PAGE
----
Lubricating your string slots in the nut is very helpful. You can simply take a graphite pencil and color the slots. This will allow smoother tuning and help eliminate the “creaking” sound you get when you tune your guitar, if the slots are slotted correctly.
Once every season I usually clean the fingerboard and polish the frets. I do this on every guitar I repair because I believe that it can not be done often enough. Doing this will prevent finger grime build up and prevent your frets from getting tarnished. There are two schools of thought here. One is to use an oil that dries hard and the other is to use an oil that does not dry. A maker may use oil that dries hard, like boiled linseed oil, in order to get a nice polished fingerboard on a new guitar. To continue using a hard drying oil, however, is the wrong approach. I like to use mineral oil, a non-drying oil, to clean and condition the fingerboard. It soaks in to the wood and acts like a solvent to bring dirt and moisture to the surface. Mineral oil will also prevent the fingerboard from absorbing excess moisture, creating a more stable neck.
If there is a lot of dirt built up between the frets, try a little elbow grease with a soft rag and mineral oil to get rid of it. Sometimes if the dirt is too old and set you need something a little stronger. The popular “Goo Gone” works very well in releasing hard to clean spots and grimy dirt. Put a little of the solvent on a rag before you begin. It is not a strong solvent but leaving any on the surface of a French polished surface is not a good idea. Another cleaning element I use for excess grime is extremely fine steel wool. The OOOO grade works fine but a company called Liberon makes a product that has an even higher grade and is much more consistent. Steel wool is great for quickly polishing frets and even polishing the fingerboard. To avoid scratches, make sure you are using it in small strokes between the frets going longitudinally to the neck, in the same grain direction as the wood. I usually clean the board using mineral oil, then use the steel wool to polish the frets and the board, and then follow it with another light rubbing of oil. Let it sit for fifteen minutes and rub it down with a clean cloth. Doing this every few months will make cleaning your finger board much easier and overtime you will notice that you don’t need to use much oil.
Cleaning the surface of your guitar is different than polishing. Cleaning is a routine task that anyone can perform and should be done after long playing sessions to remove sweat and finger oils. Polishing on the other hand, is a very fine abrasion process or a re-dissolving process that physically changes the finished surface. If you have acidic sweat and oils in your body, cleaning should be done after each session, including wiping down the strings. I have seen beautiful finishes, even hard oil varnishes, eaten away from acidic hands and body parts. A great polish or cleaning solution to use is called Preservation Polish which works very well on all finishes. It is also fairly inexpensive for the amount that comes in the bottle and contains no silicone. Silicone traps dirt and is an enemy for a repairman.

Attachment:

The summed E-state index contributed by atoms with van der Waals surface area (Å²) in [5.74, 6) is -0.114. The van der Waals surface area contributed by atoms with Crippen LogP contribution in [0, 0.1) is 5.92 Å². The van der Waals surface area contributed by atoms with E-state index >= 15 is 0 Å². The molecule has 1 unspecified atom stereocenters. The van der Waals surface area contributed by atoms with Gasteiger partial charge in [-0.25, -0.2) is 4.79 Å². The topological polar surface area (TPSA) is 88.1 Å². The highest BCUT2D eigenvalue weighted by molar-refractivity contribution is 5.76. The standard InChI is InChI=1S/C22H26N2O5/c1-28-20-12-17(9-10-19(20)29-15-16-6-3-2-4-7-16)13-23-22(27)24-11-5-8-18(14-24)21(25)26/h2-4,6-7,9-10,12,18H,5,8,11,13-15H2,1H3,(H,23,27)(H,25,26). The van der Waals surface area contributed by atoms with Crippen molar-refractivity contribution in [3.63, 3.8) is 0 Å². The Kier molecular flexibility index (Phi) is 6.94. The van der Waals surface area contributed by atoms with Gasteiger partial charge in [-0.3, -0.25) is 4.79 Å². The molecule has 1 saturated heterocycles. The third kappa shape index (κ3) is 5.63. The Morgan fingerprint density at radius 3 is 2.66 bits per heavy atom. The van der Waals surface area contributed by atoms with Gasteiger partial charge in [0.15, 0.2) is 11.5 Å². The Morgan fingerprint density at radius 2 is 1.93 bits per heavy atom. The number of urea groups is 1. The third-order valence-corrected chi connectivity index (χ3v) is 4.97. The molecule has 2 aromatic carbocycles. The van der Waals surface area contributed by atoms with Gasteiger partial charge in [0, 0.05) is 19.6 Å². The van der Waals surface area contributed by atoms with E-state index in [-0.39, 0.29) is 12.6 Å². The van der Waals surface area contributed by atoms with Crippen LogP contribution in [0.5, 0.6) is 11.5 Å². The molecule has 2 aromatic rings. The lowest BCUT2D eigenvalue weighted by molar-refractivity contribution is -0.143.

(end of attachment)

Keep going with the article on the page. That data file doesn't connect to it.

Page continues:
Humidity is a topic that can be discussed forever. In short, your guitar should be kept at a constant level around 40-55%. Have you ever noticed that old windows or doors work really well in the winter months and then suddenly wedge themselves stuck in the hot summer months? Well, guitars have a similar movement due to moisture changes. Guitars sound the best in the atmosphere that reflects the environment in which they were constructed. I tell people that it is not bad if their guitar goes below or above this percentage range, but it is horrible if it does so with a rapid change. In places like Chicago, Illinois it can be raining one day and then snowing the next. To battle this, one must control the environment in which their guitar is kept. Leaving it out of a case in a room is no different than leaving it in its case: it is just more work to keep a room controlled than a case.
I like to see cases humidified rather than seeing guitars humidified. By putting a wet sponge or some humidifying device inside the guitar you are centering the highest amount of moisture inside the box of the guitar. This can cause a rapid change in the top of the instrument and should only be used if that is needed. The neck needs to be controlled just as much as the sound box and humidifying the case insures that there is a more even distribution of moisture. A guitar that is humidified too much exhibits a loss of clarity and response in tone. If you don’t already have a digital hygrometer (a moisture meter), it is a great investment.
Each one of these topics can be talked at great lengths with many different directions and opinions. These ideas have led me to better results not just within the world of classical guitars but also steel string and electric guitars, violins and cellos. The one uniting principle behind all of this is observation. The more you observe, the more you are open to obtaining knowledge and building a better relationship with your guitar.